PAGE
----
Woods looks to history

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The Independent Online

Tiger Woods has heard the stories and can only be thankful he is defending his Players Championship title over what is now a 20-year-old Stadium course at the TPC at Sawgrass. The Players first moved across the A1A highway from the exposed Sawgrass Country Club to its new permanent, purpose-built home in 1982. Two years before the site had been nothing more than a swamp.

The winner that week was Jerry Pate, wearing a pink shirt and using an orange ball, who promptly threw the designer, Pete Dye, and the man behind the scheme, then US Tour commissioner Deane Beman, into the lake by the 18th before jumping in himself.

"I had it all planned," Pate, the 1976 US Open champion, said. "I knew by Friday I was playing so well and I was going to win. I decided I was going to throw Pete into the lake and the commissioner had to go too."

Beman, a pro himself before taking over the reins of the PGA Tour, was convinced the way forward for his flagship event was to own the venue and the model expanded into a network of Tournament Players Courses. But at the time it was a controversial move with the players wondering about why the Tour was getting into course ownership.

After the Tour paid $1 (70p) for the site, all the construction was financed with loans. It took a year to build a canal around the site in order to drain it. Dye's design called for water on 13 of the holes, while the sand for the fairways had to be dug out of the lakes, which is why the short 17th ended up with its famous island green.

But in the early years, before the notoriety of the course meant it started to pay for itself, the conditioning did not match the severity of the design. Ironically, it was the players' policy board which did not want to raise the budget. Jack Nicklaus complained about having to stop a "six-iron on the hood of a Volkswagen", while Beman admits it was "on the other side of fair".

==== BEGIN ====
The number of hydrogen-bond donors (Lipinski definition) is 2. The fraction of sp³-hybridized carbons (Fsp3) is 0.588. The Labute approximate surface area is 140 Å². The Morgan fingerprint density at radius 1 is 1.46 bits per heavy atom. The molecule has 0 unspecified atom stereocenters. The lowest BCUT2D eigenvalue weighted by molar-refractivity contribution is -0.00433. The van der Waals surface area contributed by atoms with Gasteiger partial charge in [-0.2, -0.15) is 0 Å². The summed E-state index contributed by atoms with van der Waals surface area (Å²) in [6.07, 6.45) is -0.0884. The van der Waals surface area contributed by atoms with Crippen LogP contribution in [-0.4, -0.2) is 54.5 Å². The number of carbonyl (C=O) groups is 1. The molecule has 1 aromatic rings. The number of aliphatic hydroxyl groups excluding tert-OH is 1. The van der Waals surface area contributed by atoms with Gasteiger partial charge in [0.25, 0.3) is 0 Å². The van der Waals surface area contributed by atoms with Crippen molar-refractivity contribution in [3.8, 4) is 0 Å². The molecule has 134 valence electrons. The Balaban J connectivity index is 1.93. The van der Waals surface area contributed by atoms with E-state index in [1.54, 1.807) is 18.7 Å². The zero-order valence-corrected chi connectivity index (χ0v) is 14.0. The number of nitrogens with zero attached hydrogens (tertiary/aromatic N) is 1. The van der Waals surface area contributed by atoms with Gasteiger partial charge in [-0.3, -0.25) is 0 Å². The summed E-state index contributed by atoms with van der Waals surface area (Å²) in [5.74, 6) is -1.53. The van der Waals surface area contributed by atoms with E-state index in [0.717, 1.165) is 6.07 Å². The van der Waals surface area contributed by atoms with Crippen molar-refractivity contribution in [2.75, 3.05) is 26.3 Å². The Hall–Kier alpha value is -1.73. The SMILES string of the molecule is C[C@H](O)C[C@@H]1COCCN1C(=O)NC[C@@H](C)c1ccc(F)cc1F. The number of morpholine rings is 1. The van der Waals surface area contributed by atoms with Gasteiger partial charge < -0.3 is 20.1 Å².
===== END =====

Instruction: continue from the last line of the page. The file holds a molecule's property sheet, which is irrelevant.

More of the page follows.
"There were a lot of rumblings in the locker-room," Pate recalled. "Everyone's nerves were tested that week. It was the most diabolical course ever created and it was definitely set up to test the best players in the world, not to entertain them. No one could play it. All the big names missed the cut but I just had a week when I hit every shot perfect. The 17th hole was the most ridiculous hole in golf, everyone said, but I birdied it three of the four days."

Contrast that with Woods' comments now. "They have done a heck of a job getting it to where it is now. It is a lot more fair than it was and it's become a lot more fun to play, from what I've heard about how it used to be."

What remains true is that no one has ever successfully defended at the Players, something Woods would like to change this week. After all, with all his three-peats, including at Bay Hill last week, when he starts winning at a particular venue he invariably continues.

"However you are playing, if you have been successful at a course before, you know you have done it in the past," Woods said. "All you need to do is relax and go play. But here, there is so much trouble out there, if you are not hitting the ball precisely, you are not going to be in contention on Sunday. This course puts such a premium on ball-striking."

Nowhere more so than at the 137-yard 17th, which is "no big deal" according to Woods on a Tuesday or Wednesday. "But when you get in the tournament, you need to be committed to your shot. You can't hit a poor shot and get away with it."

Sandy Lyle, in 1987, remains the only European winner at the Players, although Colin Montgomerie was runner-up to Fred Couples in 1996. How the Scot's image in the States might have changed had not Couples bounced off the railings on the edge of the 16th green, made eagle and then produced a birdie at the 17th.

Having arrived in time only for one practice round here, Montgomerie revealed he has altered his schedule yet again to take in both next week's Houston Open, in the city where he was at college, and the BellSouth Classic in Atlanta the week prior to the Masters. "I need to play," Monty said. "I only completed 72 holes for the first time last week in Qatar and I need to play my way out of this bad spell."

While welcoming the increased security at this tournament, Montgomerie did not want to have visibly armed officers following his group. "I just want to concentrate on what is happening inside the ropes," he said. In total, 16 Europeans will tee off in search of the $1,080,000 (£750,000) first prize.

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